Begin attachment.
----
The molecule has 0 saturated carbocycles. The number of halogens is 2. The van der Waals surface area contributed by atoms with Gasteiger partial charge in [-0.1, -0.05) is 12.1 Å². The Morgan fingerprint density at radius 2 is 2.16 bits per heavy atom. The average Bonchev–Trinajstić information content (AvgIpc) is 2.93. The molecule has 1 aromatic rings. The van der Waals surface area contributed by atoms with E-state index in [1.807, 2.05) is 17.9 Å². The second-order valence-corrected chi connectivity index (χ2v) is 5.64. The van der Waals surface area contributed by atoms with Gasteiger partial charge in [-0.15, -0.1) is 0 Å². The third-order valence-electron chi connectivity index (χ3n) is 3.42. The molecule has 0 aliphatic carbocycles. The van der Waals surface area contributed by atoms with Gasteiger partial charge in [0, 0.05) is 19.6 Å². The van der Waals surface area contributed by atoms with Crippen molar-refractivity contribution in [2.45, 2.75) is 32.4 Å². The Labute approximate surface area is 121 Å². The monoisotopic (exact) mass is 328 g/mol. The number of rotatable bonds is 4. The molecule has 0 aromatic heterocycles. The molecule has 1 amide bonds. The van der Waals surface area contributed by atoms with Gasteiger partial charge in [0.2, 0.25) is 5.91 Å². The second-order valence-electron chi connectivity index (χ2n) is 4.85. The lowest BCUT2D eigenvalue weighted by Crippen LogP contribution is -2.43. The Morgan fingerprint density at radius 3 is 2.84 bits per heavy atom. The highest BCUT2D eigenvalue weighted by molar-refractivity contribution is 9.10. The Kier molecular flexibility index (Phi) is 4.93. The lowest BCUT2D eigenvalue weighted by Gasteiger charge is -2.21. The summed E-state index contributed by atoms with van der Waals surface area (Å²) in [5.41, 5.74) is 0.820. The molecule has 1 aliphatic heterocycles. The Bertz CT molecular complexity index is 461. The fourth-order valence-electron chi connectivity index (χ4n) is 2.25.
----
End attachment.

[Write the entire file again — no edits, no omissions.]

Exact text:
The molecule has 0 saturated carbocycles. The number of halogens is 2. The van der Waals surface area contributed by atoms with Gasteiger partial charge in [-0.1, -0.05) is 12.1 Å². The Morgan fingerprint density at radius 2 is 2.16 bits per heavy atom. The average Bonchev–Trinajstić information content (AvgIpc) is 2.93. The molecule has 1 aromatic rings. The van der Waals surface area contributed by atoms with E-state index in [1.807, 2.05) is 17.9 Å². The second-order valence-corrected chi connectivity index (χ2v) is 5.64. The van der Waals surface area contributed by atoms with Gasteiger partial charge in [-0.15, -0.1) is 0 Å². The third-order valence-electron chi connectivity index (χ3n) is 3.42. The molecule has 0 aliphatic carbocycles. The van der Waals surface area contributed by atoms with Gasteiger partial charge in [0, 0.05) is 19.6 Å². The van der Waals surface area contributed by atoms with Crippen molar-refractivity contribution in [2.45, 2.75) is 32.4 Å². The Labute approximate surface area is 121 Å². The monoisotopic (exact) mass is 328 g/mol. The number of rotatable bonds is 4. The molecule has 0 aromatic heterocycles. The molecule has 1 amide bonds. The van der Waals surface area contributed by atoms with Gasteiger partial charge in [0.2, 0.25) is 5.91 Å². The second-order valence-electron chi connectivity index (χ2n) is 4.85. The lowest BCUT2D eigenvalue weighted by Crippen LogP contribution is -2.43. The Morgan fingerprint density at radius 3 is 2.84 bits per heavy atom. The highest BCUT2D eigenvalue weighted by molar-refractivity contribution is 9.10. The Kier molecular flexibility index (Phi) is 4.93. The lowest BCUT2D eigenvalue weighted by Gasteiger charge is -2.21. The summed E-state index contributed by atoms with van der Waals surface area (Å²) in [5.41, 5.74) is 0.820. The molecule has 1 aliphatic heterocycles. The Bertz CT molecular complexity index is 461. The fourth-order valence-electron chi connectivity index (χ4n) is 2.25.